Most of the Bible is written as prose, though there are examples of poetry (such as in Psalms), as well as song. The two most famous biblical songs are the Song of the Sea, which is in this week’s Torah portion, and the Song of Deborah, which is in this week’s haftarah.
Deborah is one of the Israelite leaders in the Book of Judges. She is a prophet and a judge, and she keeps court under a palm tree in the hill country, where people come for guidance.
Barak & Deborah Fight Sisera
Deborah also communicates God’s wishes to the people, and one day she calls for Barak, a general in the military, and tells him that God commands him to report to Mount Tabor, with a company of 10,000 soldiers. There, she tells him, he will meet Sisera, the commander of the army of Hazor. They will fight, and Barak will win.
Barak answers that he will go into battle only if Deborah accompanies him. She accedes to this request, but warns him that he will receive no glory if she comes, "for now the Eternal will hand Sisera over to a woman" (4:9).
Barak accepts these terms and together with Deborah and his warriors, he ascends the mountain. At once, "the Eternal throws Sisera, his chariots, and his whole army into disarray" (4:15). Sisera himself is thrown from his chariot and runs away on foot. All his troops are killed, but Sisera is kept alive. He retreats to the camp of Yael, a powerful woman who is married to one of Sisera’s allies. Yael takes him in and covers him in a blanket.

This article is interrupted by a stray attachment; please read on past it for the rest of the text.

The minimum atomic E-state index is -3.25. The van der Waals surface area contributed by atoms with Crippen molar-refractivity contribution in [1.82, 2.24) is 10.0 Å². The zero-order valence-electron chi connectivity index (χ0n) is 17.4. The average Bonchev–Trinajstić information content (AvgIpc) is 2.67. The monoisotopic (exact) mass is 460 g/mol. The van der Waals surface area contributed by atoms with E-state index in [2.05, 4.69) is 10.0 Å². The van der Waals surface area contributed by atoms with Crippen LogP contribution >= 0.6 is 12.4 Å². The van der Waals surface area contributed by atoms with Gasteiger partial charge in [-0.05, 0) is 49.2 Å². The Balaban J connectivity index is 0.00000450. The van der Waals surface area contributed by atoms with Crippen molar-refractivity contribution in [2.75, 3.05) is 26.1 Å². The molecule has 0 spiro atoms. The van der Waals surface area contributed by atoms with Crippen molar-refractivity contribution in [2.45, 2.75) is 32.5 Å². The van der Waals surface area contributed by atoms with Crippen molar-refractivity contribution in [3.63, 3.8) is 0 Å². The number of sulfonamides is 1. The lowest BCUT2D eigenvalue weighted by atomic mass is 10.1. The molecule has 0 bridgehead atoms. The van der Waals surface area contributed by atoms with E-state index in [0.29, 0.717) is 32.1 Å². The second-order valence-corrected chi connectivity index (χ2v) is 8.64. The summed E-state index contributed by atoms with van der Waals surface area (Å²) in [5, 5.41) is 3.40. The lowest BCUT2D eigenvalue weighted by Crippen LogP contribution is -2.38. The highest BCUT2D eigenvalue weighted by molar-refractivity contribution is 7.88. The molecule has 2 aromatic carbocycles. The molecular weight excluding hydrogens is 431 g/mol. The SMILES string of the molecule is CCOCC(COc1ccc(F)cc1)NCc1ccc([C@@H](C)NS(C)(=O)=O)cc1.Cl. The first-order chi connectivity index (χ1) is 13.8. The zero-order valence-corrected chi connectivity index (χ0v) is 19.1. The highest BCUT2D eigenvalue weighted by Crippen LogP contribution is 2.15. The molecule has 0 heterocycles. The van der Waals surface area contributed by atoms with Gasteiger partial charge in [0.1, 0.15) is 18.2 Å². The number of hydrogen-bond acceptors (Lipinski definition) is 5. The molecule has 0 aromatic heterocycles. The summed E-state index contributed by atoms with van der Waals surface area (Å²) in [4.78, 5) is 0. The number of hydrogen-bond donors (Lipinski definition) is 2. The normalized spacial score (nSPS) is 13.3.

Yael Secures A Victory
When Sisera asks for water, Yael instead gives him milk, which lulls him to sleep. Once asleep, she takes a tent-peg and a mallet and drives it through his head. Then, when Barak comes searching for him, Yael shows him Sisera’s pierced head.
To commemorate this victory, and in particular Yael’s role in it, Barak and Deborah sing a song. The song dramatizes this battle, as well as others fought by Barak, and tells of the military victories of different tribes of Israel.
It concludes with a tribute to Yael, retelling her murder of Sisera in more detail than the original verses, and a plea to God to continue to support the Israelites in battle, so long as they continue to love God.
Both the Torah portion this week and the haftarah are a curious combination of military battles and victory songs. But, while Miriam’s song in the Torah straight forwardly praises God for defeating Egypt, the Song of Deborah is a testament to both God and Israel, extolling both divine miracles and human effort.
Pronunced: TORE-uh, Origin: Hebrew, the Five Books of Moses.